Probe into fugitive tycoon’s role in May 6 protests begins
Russia’s Investigative Committee reported through its website that the agency had started criminal cases into Berezovsky’s public addresses and a letter that the businessman had published on the website of the popular Russian talk radio station Echo of Moscow.
The suspect called on Russians to commit violence in order to prevent Vladimir Putin’s presidential inauguration and offered 50 million rubles ($16.5 million) in reward for those who could detain Putin and prevent him from attending the ceremony in the Kremlin.
In the letter to the radio station Berezovsky also called for mass unrest and violence in order to disrupt the Russian presidential elections.
The investigators said that they had combined the two cases into one probe and were currently gathering evidence for it.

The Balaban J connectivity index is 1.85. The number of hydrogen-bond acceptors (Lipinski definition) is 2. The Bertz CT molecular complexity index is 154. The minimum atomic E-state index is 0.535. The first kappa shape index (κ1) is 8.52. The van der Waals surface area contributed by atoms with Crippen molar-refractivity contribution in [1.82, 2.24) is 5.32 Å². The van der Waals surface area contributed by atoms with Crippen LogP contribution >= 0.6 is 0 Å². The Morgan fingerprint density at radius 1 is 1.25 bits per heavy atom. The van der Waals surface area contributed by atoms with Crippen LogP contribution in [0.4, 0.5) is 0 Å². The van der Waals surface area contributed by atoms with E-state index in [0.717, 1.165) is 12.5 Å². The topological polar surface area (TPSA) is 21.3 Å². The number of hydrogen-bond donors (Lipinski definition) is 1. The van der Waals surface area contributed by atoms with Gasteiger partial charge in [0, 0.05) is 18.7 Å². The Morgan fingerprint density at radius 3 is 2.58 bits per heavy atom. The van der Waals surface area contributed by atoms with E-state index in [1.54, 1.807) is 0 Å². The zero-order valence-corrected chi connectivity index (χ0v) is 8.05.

Berezovsky, once one of Russia’s richest businessmen and a Kremlin insider, split ways with Vladimir Putin during his first presidential term and soon fled to the UK as Russia started an investigation into his business activities.
In 2007 a Russian court Berezovsky to six years in prison in absentia for embezzlement of funds in the Russian flagship airline Aeroflot, but by this time Berezovsky had received asylum in Britain, which has no extradition agreement with Russia.
After publishing his latest anti-Putin calls, Berezovsky claimed that another application for his extradition would serve as proof to the British court that Putin had usurped power in Russia.